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The world has changed, the pressures on families have changed. Heck, the very concept of “the family” appears to have changed with forty percent of children being born to unwed parents. So how do you have a happy successful family? Scientific study shows that the systems that made families happy and successful hundreds of years ago are the things that promote family well-being today.
No matter what kind of family you have, there are time-proven, scientifically tested family “systems” that ensure that children feel safe and cared for, learn values and principles, and succeed in life.
If you want to have a happy more successful family there are several principles you can work with. The top five principles are creating positive family relationships, creating family rituals, a family meal routine, open Family communication, and sharing family stories.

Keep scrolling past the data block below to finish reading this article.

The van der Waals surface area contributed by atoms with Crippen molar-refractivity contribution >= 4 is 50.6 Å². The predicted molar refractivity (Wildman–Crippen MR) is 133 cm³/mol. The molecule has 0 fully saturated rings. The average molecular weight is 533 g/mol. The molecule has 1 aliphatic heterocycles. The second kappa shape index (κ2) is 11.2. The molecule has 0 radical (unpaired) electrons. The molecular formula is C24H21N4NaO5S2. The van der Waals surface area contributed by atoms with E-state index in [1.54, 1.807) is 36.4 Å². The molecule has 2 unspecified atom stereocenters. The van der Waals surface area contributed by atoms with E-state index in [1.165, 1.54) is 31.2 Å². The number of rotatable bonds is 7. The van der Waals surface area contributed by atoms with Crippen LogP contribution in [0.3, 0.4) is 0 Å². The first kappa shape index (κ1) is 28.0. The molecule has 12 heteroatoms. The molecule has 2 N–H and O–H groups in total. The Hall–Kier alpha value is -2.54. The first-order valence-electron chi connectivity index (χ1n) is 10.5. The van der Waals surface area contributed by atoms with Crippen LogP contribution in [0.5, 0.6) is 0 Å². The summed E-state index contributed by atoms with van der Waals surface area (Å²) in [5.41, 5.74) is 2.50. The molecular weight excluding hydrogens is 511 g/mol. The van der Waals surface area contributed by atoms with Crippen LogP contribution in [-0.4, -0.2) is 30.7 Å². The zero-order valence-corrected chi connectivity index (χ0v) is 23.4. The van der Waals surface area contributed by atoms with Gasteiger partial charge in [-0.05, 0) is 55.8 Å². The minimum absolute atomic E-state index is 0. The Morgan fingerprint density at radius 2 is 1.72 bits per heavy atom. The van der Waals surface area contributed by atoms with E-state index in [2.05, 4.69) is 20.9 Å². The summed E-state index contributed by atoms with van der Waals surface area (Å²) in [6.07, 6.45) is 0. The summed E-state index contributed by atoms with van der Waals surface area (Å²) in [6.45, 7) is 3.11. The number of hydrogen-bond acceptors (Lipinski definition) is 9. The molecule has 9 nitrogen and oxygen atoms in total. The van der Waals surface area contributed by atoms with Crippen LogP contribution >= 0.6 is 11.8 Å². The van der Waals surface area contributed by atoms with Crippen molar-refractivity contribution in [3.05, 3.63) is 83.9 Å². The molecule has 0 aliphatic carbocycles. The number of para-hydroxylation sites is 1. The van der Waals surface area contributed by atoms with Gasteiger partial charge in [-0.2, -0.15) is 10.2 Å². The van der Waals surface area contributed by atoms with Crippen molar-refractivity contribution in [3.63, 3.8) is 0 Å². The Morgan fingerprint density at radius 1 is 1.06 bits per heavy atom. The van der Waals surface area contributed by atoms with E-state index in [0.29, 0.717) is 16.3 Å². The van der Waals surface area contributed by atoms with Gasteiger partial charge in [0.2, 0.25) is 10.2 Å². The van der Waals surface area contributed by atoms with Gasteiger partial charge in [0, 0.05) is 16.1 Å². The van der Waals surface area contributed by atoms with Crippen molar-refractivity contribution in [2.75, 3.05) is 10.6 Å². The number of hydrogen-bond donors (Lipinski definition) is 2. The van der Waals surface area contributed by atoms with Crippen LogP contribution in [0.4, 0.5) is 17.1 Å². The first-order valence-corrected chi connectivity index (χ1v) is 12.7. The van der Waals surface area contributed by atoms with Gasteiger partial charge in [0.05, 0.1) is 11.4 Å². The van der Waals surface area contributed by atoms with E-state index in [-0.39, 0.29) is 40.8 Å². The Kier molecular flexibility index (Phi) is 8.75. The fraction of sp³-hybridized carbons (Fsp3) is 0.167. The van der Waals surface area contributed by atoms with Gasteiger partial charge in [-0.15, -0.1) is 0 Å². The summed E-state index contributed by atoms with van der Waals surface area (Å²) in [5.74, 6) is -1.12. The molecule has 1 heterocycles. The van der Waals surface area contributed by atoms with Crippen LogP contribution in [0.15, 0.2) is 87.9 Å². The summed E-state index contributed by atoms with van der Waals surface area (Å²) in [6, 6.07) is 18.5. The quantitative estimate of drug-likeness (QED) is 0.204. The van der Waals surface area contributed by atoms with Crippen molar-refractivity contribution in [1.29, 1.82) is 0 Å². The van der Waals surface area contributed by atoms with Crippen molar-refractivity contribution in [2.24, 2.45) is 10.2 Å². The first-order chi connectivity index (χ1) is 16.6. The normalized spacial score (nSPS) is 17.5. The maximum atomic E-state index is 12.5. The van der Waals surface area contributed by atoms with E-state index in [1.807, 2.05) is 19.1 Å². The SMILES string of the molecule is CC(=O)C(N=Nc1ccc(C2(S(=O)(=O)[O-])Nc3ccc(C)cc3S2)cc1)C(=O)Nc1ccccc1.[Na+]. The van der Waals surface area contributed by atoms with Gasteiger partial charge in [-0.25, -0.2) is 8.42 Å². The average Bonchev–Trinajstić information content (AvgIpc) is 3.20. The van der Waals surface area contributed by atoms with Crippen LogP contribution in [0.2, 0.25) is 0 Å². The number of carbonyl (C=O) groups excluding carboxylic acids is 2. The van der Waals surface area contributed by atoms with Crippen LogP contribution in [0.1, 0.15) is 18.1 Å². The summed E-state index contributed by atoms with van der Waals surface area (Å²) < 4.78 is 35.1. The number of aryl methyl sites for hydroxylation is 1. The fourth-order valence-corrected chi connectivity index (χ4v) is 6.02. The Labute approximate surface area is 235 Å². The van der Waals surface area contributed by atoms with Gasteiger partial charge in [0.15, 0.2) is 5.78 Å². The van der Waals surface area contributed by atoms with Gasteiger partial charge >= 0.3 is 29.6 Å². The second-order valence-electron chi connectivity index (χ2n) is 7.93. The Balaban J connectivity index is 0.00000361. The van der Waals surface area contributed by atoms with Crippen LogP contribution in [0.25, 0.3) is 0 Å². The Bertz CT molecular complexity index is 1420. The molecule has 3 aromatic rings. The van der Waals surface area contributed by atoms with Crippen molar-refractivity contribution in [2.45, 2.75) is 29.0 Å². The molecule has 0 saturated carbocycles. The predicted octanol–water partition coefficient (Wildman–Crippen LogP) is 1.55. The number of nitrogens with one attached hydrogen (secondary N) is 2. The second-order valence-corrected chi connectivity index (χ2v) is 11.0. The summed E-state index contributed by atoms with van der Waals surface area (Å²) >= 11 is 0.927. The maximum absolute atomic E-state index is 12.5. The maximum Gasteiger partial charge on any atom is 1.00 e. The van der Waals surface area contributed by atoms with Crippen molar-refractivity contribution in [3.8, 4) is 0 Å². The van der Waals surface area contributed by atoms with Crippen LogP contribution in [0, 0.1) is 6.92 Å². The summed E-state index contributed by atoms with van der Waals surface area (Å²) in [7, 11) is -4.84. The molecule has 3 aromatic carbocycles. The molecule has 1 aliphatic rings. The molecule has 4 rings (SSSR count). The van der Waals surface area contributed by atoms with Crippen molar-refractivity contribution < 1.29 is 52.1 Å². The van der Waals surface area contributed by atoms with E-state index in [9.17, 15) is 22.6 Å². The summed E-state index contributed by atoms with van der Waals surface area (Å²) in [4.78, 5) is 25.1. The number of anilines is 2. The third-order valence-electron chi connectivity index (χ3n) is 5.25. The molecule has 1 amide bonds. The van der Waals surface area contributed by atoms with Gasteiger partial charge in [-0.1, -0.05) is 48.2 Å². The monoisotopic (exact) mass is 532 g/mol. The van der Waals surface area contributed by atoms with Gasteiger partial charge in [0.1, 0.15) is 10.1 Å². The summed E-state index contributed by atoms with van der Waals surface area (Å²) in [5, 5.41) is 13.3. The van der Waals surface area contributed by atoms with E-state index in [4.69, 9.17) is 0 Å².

Embracing these five principles will help combat the problems we’re seeing with the intrusion of technology in our families, and even combat the after-effects of the pandemic.
The research shows that strong leadership and examples make all the difference in child-rearing. This kind of example is what makes the central difference.
Modeling positive traits sets the most solid foundation for happy successful children. At the core, there are three attitudes that are impactful.
Have high expectations of your children, this will tell them where to grow.
Give them consistent positive feedback on how they are doing combined with sharing experiences as they inevitably struggle to meet expectations at times.
Be highly responsive to their needs- don’t give them too much time to stew when they feel “up against it”.
Show them consistent kindness in the following ways:
Children feel safe with regularity and consistency.
Family rituals give children the consistency they crave and teach them what we value as a family as well.
Simple rituals like making the bed daily communicate cleanliness and orderliness while helping children learn to care for themselves for example.